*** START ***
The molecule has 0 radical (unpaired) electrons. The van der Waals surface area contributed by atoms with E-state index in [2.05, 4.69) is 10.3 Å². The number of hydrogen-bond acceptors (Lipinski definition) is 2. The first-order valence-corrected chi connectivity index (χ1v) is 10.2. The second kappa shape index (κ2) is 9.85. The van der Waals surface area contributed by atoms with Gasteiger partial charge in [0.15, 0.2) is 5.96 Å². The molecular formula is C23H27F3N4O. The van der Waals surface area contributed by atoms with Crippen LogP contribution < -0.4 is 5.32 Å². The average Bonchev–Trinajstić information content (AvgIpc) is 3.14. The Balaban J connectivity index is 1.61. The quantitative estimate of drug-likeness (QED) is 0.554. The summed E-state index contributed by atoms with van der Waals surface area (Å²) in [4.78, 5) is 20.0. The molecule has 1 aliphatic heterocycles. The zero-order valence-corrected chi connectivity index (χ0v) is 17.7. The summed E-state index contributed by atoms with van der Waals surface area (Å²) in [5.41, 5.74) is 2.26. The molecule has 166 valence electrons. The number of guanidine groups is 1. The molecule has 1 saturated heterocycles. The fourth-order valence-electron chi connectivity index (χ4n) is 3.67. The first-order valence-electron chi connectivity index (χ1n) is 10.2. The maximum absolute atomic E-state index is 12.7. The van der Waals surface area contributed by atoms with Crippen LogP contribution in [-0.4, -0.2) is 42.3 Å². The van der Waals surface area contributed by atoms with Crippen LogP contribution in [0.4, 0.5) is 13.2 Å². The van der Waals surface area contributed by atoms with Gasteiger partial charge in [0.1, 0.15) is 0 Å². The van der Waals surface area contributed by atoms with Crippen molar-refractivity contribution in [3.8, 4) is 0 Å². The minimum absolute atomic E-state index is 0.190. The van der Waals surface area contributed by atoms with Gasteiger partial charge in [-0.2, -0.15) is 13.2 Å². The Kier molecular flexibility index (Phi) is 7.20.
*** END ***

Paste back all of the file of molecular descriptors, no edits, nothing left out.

The molecule has 0 radical (unpaired) electrons. The van der Waals surface area contributed by atoms with E-state index in [2.05, 4.69) is 10.3 Å². The number of hydrogen-bond acceptors (Lipinski definition) is 2. The first-order valence-corrected chi connectivity index (χ1v) is 10.2. The second kappa shape index (κ2) is 9.85. The van der Waals surface area contributed by atoms with Gasteiger partial charge in [0.15, 0.2) is 5.96 Å². The molecular formula is C23H27F3N4O. The van der Waals surface area contributed by atoms with Crippen LogP contribution < -0.4 is 5.32 Å². The average Bonchev–Trinajstić information content (AvgIpc) is 3.14. The Balaban J connectivity index is 1.61. The quantitative estimate of drug-likeness (QED) is 0.554. The summed E-state index contributed by atoms with van der Waals surface area (Å²) in [4.78, 5) is 20.0. The molecule has 1 aliphatic heterocycles. The zero-order valence-corrected chi connectivity index (χ0v) is 17.7. The summed E-state index contributed by atoms with van der Waals surface area (Å²) in [5.41, 5.74) is 2.26. The molecule has 166 valence electrons. The number of guanidine groups is 1. The molecule has 1 saturated heterocycles. The fourth-order valence-electron chi connectivity index (χ4n) is 3.67. The first-order valence-electron chi connectivity index (χ1n) is 10.2. The maximum absolute atomic E-state index is 12.7. The van der Waals surface area contributed by atoms with Crippen LogP contribution in [-0.4, -0.2) is 42.3 Å². The van der Waals surface area contributed by atoms with Crippen LogP contribution in [0.4, 0.5) is 13.2 Å². The van der Waals surface area contributed by atoms with Gasteiger partial charge in [0.1, 0.15) is 0 Å². The van der Waals surface area contributed by atoms with Crippen molar-refractivity contribution in [3.8, 4) is 0 Å². The minimum absolute atomic E-state index is 0.190. The van der Waals surface area contributed by atoms with Gasteiger partial charge in [-0.2, -0.15) is 13.2 Å². The Kier molecular flexibility index (Phi) is 7.20.